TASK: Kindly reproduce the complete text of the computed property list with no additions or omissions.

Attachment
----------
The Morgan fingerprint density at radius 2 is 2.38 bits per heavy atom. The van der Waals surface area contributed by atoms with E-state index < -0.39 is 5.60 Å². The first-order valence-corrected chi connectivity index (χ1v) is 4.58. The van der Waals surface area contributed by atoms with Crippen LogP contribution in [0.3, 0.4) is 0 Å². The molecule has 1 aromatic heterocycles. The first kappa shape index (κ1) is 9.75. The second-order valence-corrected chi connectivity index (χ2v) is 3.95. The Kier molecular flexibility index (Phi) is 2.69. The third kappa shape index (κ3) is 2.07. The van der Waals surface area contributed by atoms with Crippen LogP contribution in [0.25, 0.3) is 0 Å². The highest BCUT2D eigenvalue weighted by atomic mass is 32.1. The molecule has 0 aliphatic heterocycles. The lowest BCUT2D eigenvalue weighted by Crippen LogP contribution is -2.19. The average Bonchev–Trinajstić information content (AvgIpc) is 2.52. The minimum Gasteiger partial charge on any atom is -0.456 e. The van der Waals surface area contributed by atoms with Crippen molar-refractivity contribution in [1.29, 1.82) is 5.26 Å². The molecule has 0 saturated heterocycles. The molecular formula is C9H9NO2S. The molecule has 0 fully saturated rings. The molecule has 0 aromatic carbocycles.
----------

The Morgan fingerprint density at radius 2 is 2.38 bits per heavy atom. The van der Waals surface area contributed by atoms with E-state index < -0.39 is 5.60 Å². The first-order valence-corrected chi connectivity index (χ1v) is 4.58. The van der Waals surface area contributed by atoms with Crippen LogP contribution in [0.3, 0.4) is 0 Å². The molecule has 1 aromatic heterocycles. The first kappa shape index (κ1) is 9.75. The second-order valence-corrected chi connectivity index (χ2v) is 3.95. The Kier molecular flexibility index (Phi) is 2.69. The third kappa shape index (κ3) is 2.07. The van der Waals surface area contributed by atoms with Crippen LogP contribution in [0.25, 0.3) is 0 Å². The highest BCUT2D eigenvalue weighted by atomic mass is 32.1. The molecule has 0 aliphatic heterocycles. The lowest BCUT2D eigenvalue weighted by Crippen LogP contribution is -2.19. The average Bonchev–Trinajstić information content (AvgIpc) is 2.52. The minimum Gasteiger partial charge on any atom is -0.456 e. The van der Waals surface area contributed by atoms with Crippen molar-refractivity contribution in [1.29, 1.82) is 5.26 Å². The molecule has 0 saturated heterocycles. The molecular formula is C9H9NO2S. The molecule has 0 fully saturated rings. The molecule has 0 aromatic carbocycles.